A COVID vaccine clinic Jan. 6 for children from the ages 5 – 11, the first since before Christmas, was held as authorities continue to try and increase the vaccination rate among this age category.
As of the end of year, Houston and area had one of the lowest vaccination rates — 9 per cent of the estimated 395 children from age 5 – 11 — in the north.
The rural area around Vanderhoof, the rural area north of Peace River and the rural area sweeping north of the Meziadin Junction area halfway to the Yukon border were the only other areas in northern B.C. to have vaccination rates in the single digits.
Northern Health is not scheduling another children’s vaccine clinic here until Jan. 20 from 2 p.m. to 4 p.m. at the Coast Mountain College building where Northern Health has been holding clinics now for more than a year.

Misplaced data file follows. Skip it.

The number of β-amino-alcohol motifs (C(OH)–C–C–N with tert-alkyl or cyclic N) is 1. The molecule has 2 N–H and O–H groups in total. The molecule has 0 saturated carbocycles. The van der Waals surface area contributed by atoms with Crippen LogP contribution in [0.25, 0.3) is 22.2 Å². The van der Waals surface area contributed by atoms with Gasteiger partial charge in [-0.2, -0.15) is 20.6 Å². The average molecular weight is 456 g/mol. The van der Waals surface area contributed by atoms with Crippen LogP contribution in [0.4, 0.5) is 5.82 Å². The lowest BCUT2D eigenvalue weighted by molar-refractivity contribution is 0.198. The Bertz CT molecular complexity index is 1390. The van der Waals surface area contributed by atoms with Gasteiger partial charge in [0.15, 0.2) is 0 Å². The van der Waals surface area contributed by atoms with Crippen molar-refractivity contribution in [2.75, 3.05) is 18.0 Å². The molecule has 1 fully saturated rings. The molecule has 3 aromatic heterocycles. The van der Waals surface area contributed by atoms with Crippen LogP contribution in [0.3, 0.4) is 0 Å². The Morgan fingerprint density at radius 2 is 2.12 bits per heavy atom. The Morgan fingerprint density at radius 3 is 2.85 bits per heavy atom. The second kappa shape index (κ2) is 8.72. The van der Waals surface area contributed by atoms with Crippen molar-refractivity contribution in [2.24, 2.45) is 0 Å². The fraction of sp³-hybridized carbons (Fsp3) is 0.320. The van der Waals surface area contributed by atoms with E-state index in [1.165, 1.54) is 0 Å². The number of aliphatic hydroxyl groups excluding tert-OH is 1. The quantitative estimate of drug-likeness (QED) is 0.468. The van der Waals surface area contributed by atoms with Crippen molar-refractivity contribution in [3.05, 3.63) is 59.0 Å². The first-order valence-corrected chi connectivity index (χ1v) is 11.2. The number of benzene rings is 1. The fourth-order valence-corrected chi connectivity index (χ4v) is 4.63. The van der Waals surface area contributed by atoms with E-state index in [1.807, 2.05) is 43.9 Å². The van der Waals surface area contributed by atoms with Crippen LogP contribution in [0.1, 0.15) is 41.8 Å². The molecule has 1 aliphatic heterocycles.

Childhood vaccines were approved for use in B.C. in early December and quickly distributed around the province.
The Nass Valley at 46 per cent of the age 5 – 11 population has the highest vaccination rate in the north with Haida Gwaii South at 39 per cent, Haida Gwaii North at 26 per cent have urban Terrace at 34 per cent, rural Terrace at 32 per cent and the northern section of Prince George at 35 per cent ranking close behind.
Burns Lake itself is ranked at 31 per cent while it is 11 per cent south of Burns Lake and 23 per cent north of Burns Lake.
Registration is required beforehand for the children’s clinics.
Clinics for people 12 and up who have made appointments have resumed at the Coast Mountain College building each Wednesday and Friday from 1 p.m. to 4 p.m.
As of the end of 2021, Houston’s second dose rate of 74 per cent of the population from 12 and up was slightly behind the northern average of 79 per cent, indicates information provided by Northern Health.
And 14 per cent of this age category in Houston and area have had a third dose.